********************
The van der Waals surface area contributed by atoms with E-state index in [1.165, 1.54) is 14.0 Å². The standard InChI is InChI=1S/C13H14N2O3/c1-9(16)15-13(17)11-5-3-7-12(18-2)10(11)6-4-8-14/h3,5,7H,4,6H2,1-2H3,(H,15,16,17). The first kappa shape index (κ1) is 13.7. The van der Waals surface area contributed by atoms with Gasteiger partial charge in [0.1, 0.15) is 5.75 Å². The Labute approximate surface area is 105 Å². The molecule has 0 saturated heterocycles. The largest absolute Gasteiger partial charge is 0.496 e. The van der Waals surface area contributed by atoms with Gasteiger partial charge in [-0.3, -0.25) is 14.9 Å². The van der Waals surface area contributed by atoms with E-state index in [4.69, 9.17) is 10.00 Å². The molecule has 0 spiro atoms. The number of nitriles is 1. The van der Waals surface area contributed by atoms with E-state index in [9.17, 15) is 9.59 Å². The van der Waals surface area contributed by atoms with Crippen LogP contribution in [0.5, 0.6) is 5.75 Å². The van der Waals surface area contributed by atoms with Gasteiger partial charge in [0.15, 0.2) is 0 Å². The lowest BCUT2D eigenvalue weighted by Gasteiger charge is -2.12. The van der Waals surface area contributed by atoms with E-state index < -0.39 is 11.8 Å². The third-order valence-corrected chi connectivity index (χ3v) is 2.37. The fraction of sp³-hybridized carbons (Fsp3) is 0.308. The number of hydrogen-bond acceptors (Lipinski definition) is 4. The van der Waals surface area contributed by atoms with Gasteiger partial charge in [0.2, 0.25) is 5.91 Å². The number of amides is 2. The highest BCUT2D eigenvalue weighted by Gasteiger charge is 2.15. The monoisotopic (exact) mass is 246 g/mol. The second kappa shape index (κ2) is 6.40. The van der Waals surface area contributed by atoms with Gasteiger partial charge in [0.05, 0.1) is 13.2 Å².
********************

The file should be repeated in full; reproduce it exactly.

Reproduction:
The van der Waals surface area contributed by atoms with E-state index in [1.165, 1.54) is 14.0 Å². The standard InChI is InChI=1S/C13H14N2O3/c1-9(16)15-13(17)11-5-3-7-12(18-2)10(11)6-4-8-14/h3,5,7H,4,6H2,1-2H3,(H,15,16,17). The first kappa shape index (κ1) is 13.7. The van der Waals surface area contributed by atoms with Gasteiger partial charge in [0.1, 0.15) is 5.75 Å². The Labute approximate surface area is 105 Å². The molecule has 0 saturated heterocycles. The largest absolute Gasteiger partial charge is 0.496 e. The van der Waals surface area contributed by atoms with Gasteiger partial charge in [-0.3, -0.25) is 14.9 Å². The van der Waals surface area contributed by atoms with E-state index in [4.69, 9.17) is 10.00 Å². The molecule has 0 spiro atoms. The number of nitriles is 1. The van der Waals surface area contributed by atoms with E-state index in [9.17, 15) is 9.59 Å². The van der Waals surface area contributed by atoms with Crippen LogP contribution in [0.5, 0.6) is 5.75 Å². The van der Waals surface area contributed by atoms with Gasteiger partial charge in [0.15, 0.2) is 0 Å². The lowest BCUT2D eigenvalue weighted by Gasteiger charge is -2.12. The van der Waals surface area contributed by atoms with E-state index < -0.39 is 11.8 Å². The third-order valence-corrected chi connectivity index (χ3v) is 2.37. The fraction of sp³-hybridized carbons (Fsp3) is 0.308. The number of hydrogen-bond acceptors (Lipinski definition) is 4. The van der Waals surface area contributed by atoms with Gasteiger partial charge in [0.2, 0.25) is 5.91 Å². The number of amides is 2. The highest BCUT2D eigenvalue weighted by Gasteiger charge is 2.15. The monoisotopic (exact) mass is 246 g/mol. The second kappa shape index (κ2) is 6.40. The van der Waals surface area contributed by atoms with Gasteiger partial charge in [0.05, 0.1) is 13.2 Å².